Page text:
Mohamed Ã¯Â¿Â½ PAGE Ã¯Â¿Â½7Ã¯Â¿Â½
Name: Saned Mohamed
Class: Phil 6 Ethics and Society
"The Death Penalty Deterrent or an Unjust Waste of Life"
Adopted in 1791 as part of the Bill of Rights, the Eighth Amendment declares that "Excessive bail shall not be required, nor excessive fines imposed, nor cruel and unusual punishments inflicted" on the citizen of the United States of America. The section prohibiting "cruel and unusual punishments" has been the most important and most argued of the three restrictions imposed by the Eighth Amendment. Many philosophers have argued for and against the death penalty and whether or not it is considered a "cruel and unusual punishment". In his essay "Deterrence and the Death Penalty" Pojman uses social utility to explain why the death penalty is humane and a deterrent of future crime. Pojman uses two arguments to support his position "the best bet argument and commonsense or anecdotal evidence" (140).
Both of his arguments can be used against him and can prove why his position is not ethically justifiable.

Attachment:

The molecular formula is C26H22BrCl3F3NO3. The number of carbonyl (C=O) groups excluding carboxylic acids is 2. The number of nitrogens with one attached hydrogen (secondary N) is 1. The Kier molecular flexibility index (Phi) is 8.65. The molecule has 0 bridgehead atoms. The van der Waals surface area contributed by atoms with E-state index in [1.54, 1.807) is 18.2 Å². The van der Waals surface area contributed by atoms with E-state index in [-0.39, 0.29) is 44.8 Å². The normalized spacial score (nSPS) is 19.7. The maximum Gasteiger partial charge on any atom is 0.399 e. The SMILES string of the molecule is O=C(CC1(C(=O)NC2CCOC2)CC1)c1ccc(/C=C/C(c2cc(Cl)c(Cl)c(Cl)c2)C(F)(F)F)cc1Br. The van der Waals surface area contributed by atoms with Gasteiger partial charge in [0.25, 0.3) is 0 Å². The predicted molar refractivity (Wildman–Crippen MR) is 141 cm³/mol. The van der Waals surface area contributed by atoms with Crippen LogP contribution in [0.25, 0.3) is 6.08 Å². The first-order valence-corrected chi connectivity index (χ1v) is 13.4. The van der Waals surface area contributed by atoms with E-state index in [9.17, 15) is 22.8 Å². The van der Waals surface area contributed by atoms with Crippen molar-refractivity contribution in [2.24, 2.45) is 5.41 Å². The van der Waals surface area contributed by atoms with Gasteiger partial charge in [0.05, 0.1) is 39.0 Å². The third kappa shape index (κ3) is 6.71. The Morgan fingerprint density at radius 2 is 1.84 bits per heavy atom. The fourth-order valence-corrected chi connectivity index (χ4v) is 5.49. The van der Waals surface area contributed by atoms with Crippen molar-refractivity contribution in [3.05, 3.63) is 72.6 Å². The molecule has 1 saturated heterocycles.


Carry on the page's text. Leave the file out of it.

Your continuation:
Pojman's argument can (delete) clearly makes sense, but can't fully prove why the death penalty will deter future crime. Pojman can't find any statistical evidence that state (delete) the death penalty deters future crimes so he uses the best bet argument. Yet on the other hand according to Pojman there is no evidence that shows the death penalty is a nondeterrence of future crime. The best bet argument, which uses rational ? as its bases was set forth by Ernest Van den Haag. Haag argued that the death penalty deters future crime. If it does deter future crime then we save the lives of innocent people if the death penalty becomes legal. If we are wrong and it doesn't deter future crime...